Purebred owners being bullied?

Mixes vs purebred dogs.  Buying from a ethical breeder or going to a shelter, does one make you a better person?

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I tend to stay very far from this topic, as a lot of times it causes a heated debate between two sides.  First of all I have no issues with adopting mix breed dogs, matter of fact I have had many in my lifetime and plan on having many more.  I also enjoy my purebred goldens as well.  I don’t view myself as a evil person nor have ill will towards shelters.  I never buy from a pet store but research a great deal for a ethical breeder even if that means I have to drive to Canada even to find one.  Which I have done… A ethical breeder to me is one that:

1: Has a strong contract with the new pet parents

2:  IF the puppy at any age can not be kept the dog must be brought back to the breeder and no a shelter 

3: Both parents are health and behavior checked

4:  Female or Male parent isn’t bred every heat cycle. ( Once a year or once every other year would be best)

5:  The female is retired at a good age (breeding shouldn’t be happening at age 7 and above)

6: Breeder keeps in touch with the owners, this allows the breeder to check in on the health of the litter.  This gives the breeder an idea if there is a sickness being passed onto future generations and can stop breeding the pair if this comes up.

7: The breeder wants to better the breed of choice. 

8:  The breeder focuses on one breed

9:  The dogs are part of the home life.. not out in a kennel all day

To me when a owner decide they wish for a purebred dog this is them being responsible by following this list.   I understand there are dogs in shelters, and some shelters are kill zones.  However, everyone has the right to decide what kind of dog they want and what type of dog fits their needs.  It would be like telling humans, no one can breed unless all children are adopted.   And with this right a person should not be bullied on the internet or off the internet by people who view rescues is the only way to go. Screen-Shot-2012-10-08-at-2.24.54-PM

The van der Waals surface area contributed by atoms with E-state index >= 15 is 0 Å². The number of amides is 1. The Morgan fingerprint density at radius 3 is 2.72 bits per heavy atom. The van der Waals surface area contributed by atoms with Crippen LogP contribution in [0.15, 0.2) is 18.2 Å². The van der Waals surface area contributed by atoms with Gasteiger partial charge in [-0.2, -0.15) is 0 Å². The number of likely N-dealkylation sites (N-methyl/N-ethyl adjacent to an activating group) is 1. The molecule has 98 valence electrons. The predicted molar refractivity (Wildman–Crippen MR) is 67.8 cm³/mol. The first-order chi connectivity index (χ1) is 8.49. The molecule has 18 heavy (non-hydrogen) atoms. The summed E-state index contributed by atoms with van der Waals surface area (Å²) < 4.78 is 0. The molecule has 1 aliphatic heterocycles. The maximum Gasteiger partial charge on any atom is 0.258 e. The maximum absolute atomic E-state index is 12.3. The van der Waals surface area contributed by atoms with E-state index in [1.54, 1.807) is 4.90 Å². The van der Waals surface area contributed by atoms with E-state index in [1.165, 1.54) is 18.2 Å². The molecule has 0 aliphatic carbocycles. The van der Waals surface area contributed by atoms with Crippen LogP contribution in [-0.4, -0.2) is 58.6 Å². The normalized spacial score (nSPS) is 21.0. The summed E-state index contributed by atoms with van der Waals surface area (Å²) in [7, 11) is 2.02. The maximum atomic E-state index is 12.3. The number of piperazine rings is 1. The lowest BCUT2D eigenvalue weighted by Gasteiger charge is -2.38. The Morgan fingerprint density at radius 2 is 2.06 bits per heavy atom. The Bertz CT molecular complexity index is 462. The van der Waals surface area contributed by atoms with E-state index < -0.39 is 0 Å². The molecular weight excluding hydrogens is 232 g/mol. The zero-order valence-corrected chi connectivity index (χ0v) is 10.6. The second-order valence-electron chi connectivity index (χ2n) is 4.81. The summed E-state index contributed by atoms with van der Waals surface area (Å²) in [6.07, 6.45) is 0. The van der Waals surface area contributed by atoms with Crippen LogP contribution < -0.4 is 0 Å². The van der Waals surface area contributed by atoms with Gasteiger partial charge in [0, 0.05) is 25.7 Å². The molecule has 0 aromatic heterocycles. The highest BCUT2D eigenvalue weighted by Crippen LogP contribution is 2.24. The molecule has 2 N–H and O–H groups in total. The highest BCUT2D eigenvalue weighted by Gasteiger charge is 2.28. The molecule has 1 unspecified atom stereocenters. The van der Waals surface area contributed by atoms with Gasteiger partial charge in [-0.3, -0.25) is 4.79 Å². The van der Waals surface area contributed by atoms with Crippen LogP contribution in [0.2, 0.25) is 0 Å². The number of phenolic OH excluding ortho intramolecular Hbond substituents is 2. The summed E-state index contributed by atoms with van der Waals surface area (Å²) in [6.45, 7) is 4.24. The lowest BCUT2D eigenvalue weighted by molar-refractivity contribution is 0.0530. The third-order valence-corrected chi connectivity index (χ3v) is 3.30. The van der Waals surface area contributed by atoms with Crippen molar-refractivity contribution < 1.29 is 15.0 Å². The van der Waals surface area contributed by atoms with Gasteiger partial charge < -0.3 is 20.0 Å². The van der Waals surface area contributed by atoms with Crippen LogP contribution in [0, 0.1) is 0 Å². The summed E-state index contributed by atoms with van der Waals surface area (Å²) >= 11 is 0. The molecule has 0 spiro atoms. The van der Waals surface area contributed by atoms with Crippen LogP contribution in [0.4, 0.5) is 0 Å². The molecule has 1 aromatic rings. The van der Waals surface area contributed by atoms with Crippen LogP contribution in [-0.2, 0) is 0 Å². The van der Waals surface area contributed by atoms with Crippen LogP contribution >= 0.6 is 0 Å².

All dogs have a right to a home it doesn’t matter if they are purebred or mix dogs and owners should not be judged by who they decide to add to their family.   What made me surprised is how harsh some of the rescue people really are.  I was asking questions about a new law that was going into place  the discussion can be found here.

I was a little bit confused because how this shelter had posted it, made me worry if I had gone to get my Golden now from Canada I would not be able to bring her home, nor if I was to rescue say a potcake dog.  Others asked more into about the law as they were worried as well.   Then one person stated that you can still get a puppy if its six months old.  As a dog trainer, I know that is a lot of missed time, so I asked for more details again.  This law is supposed to stop puppy mills WHICH IS A GOOD THING..  With how they had posted it, at first it seemed to have a lot of holes, that could cause owners a lot of issues to work with a responsible breeder thus why I was worried. TippyKalik

The poster from the facebook got back to me to let me know as long as no one is reselling the dog you still can import dogs for your own family.  That is great news.  It was after they had gotten in touch with me when things went down hill the first post was:

Colleen  R Why would anyone need to go to Canada to get a dog? Millions upon millions need homes in the USA. I am proud to say I am the Mom of 2 rescues!”
 
Thats great, I am all for adopting.. I responded with a quick:
 
“That is great that you are a proud rescue mom but some families are looking for a certain breeds that you can not find in a shelter. That doesn’t make a dog who comes from a responsible breeder any less worthy of a home.”
 
The witch hunt has already started at this point… I was a evil person for wanting to work with a breeder, they had no clue I have adopted many dogs, cats, horses…. but the fact that maybe one  of my family members came from a breeder was unforgivable.  It didn’t matter that I help out local shelters to train their dogs so they do get adopted quickly, nor did it matter that I even give shelters some money as well.  Another person quickly jumped on the hate wagon
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Ann  G I can’t understand why there is a need to breed animals. Other than money. And how many healthy dogs and cats are euthanized every day because they don’t have a home?!! Don’t breed, Adopt!!!!